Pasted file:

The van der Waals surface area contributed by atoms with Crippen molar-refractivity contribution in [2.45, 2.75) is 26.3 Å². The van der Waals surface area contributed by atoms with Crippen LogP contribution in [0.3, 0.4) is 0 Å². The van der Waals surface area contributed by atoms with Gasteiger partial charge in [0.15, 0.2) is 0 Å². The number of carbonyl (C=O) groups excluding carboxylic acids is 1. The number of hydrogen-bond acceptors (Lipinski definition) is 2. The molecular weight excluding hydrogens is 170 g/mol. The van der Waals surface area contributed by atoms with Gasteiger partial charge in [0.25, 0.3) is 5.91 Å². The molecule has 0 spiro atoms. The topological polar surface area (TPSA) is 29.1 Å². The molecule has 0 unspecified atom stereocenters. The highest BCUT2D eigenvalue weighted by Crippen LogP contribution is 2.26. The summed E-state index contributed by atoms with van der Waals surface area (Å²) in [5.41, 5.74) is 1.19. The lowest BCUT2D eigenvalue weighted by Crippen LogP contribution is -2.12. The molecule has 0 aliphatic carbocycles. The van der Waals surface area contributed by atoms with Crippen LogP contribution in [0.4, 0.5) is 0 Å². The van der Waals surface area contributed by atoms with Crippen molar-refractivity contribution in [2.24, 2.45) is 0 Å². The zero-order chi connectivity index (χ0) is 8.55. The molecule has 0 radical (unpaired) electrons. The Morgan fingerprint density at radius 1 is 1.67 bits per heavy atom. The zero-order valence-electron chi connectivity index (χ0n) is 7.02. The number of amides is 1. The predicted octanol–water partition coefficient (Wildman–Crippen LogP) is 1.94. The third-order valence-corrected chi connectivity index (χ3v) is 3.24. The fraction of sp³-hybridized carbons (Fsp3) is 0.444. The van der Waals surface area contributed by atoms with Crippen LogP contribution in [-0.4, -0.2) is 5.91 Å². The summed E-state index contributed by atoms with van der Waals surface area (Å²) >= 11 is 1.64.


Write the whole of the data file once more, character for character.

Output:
The van der Waals surface area contributed by atoms with Crippen molar-refractivity contribution in [2.45, 2.75) is 26.3 Å². The van der Waals surface area contributed by atoms with Crippen LogP contribution in [0.3, 0.4) is 0 Å². The van der Waals surface area contributed by atoms with Gasteiger partial charge in [0.15, 0.2) is 0 Å². The number of carbonyl (C=O) groups excluding carboxylic acids is 1. The number of hydrogen-bond acceptors (Lipinski definition) is 2. The molecular weight excluding hydrogens is 170 g/mol. The van der Waals surface area contributed by atoms with Gasteiger partial charge in [0.25, 0.3) is 5.91 Å². The molecule has 0 spiro atoms. The topological polar surface area (TPSA) is 29.1 Å². The molecule has 0 unspecified atom stereocenters. The highest BCUT2D eigenvalue weighted by Crippen LogP contribution is 2.26. The summed E-state index contributed by atoms with van der Waals surface area (Å²) in [5.41, 5.74) is 1.19. The lowest BCUT2D eigenvalue weighted by Crippen LogP contribution is -2.12. The molecule has 0 aliphatic carbocycles. The van der Waals surface area contributed by atoms with Crippen LogP contribution in [0.4, 0.5) is 0 Å². The van der Waals surface area contributed by atoms with Crippen molar-refractivity contribution in [2.24, 2.45) is 0 Å². The zero-order chi connectivity index (χ0) is 8.55. The molecule has 0 radical (unpaired) electrons. The Morgan fingerprint density at radius 1 is 1.67 bits per heavy atom. The zero-order valence-electron chi connectivity index (χ0n) is 7.02. The number of amides is 1. The predicted octanol–water partition coefficient (Wildman–Crippen LogP) is 1.94. The third-order valence-corrected chi connectivity index (χ3v) is 3.24. The fraction of sp³-hybridized carbons (Fsp3) is 0.444. The van der Waals surface area contributed by atoms with Crippen LogP contribution in [-0.4, -0.2) is 5.91 Å². The summed E-state index contributed by atoms with van der Waals surface area (Å²) >= 11 is 1.64.